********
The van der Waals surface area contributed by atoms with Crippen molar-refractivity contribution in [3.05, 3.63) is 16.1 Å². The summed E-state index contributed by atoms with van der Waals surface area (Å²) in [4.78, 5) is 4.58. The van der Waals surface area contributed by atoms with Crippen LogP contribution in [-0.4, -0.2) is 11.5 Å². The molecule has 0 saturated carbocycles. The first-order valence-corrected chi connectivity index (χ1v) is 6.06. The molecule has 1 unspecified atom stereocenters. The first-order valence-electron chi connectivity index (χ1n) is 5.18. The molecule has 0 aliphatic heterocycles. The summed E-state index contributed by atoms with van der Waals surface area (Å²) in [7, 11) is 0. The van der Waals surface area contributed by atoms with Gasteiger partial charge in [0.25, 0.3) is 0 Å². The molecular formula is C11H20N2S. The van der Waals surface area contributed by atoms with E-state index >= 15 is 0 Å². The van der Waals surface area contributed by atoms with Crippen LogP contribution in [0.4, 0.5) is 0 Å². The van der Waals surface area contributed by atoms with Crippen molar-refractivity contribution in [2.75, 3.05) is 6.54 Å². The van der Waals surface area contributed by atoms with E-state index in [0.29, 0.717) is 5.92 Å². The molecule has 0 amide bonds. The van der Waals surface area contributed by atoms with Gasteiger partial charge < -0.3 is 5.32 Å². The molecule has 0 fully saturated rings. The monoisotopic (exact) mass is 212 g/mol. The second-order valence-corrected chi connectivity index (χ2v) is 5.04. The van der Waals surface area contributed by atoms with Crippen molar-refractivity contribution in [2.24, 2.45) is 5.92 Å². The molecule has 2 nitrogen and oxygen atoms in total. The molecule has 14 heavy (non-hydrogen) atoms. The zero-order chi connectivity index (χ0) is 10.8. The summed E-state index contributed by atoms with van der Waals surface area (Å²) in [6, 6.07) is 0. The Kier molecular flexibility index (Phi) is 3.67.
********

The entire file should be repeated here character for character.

The van der Waals surface area contributed by atoms with Crippen molar-refractivity contribution in [3.05, 3.63) is 16.1 Å². The summed E-state index contributed by atoms with van der Waals surface area (Å²) in [4.78, 5) is 4.58. The van der Waals surface area contributed by atoms with Crippen LogP contribution in [-0.4, -0.2) is 11.5 Å². The molecule has 0 saturated carbocycles. The first-order valence-corrected chi connectivity index (χ1v) is 6.06. The molecule has 1 unspecified atom stereocenters. The first-order valence-electron chi connectivity index (χ1n) is 5.18. The molecule has 0 aliphatic heterocycles. The summed E-state index contributed by atoms with van der Waals surface area (Å²) in [7, 11) is 0. The van der Waals surface area contributed by atoms with Gasteiger partial charge in [0.25, 0.3) is 0 Å². The molecular formula is C11H20N2S. The van der Waals surface area contributed by atoms with E-state index >= 15 is 0 Å². The van der Waals surface area contributed by atoms with Crippen LogP contribution in [0.4, 0.5) is 0 Å². The van der Waals surface area contributed by atoms with Crippen molar-refractivity contribution in [2.75, 3.05) is 6.54 Å². The van der Waals surface area contributed by atoms with E-state index in [0.29, 0.717) is 5.92 Å². The molecule has 0 amide bonds. The van der Waals surface area contributed by atoms with Gasteiger partial charge < -0.3 is 5.32 Å². The molecule has 0 fully saturated rings. The monoisotopic (exact) mass is 212 g/mol. The second-order valence-corrected chi connectivity index (χ2v) is 5.04. The van der Waals surface area contributed by atoms with Crippen molar-refractivity contribution in [2.24, 2.45) is 5.92 Å². The molecule has 2 nitrogen and oxygen atoms in total. The molecule has 14 heavy (non-hydrogen) atoms. The zero-order chi connectivity index (χ0) is 10.8. The summed E-state index contributed by atoms with van der Waals surface area (Å²) in [6, 6.07) is 0. The Kier molecular flexibility index (Phi) is 3.67.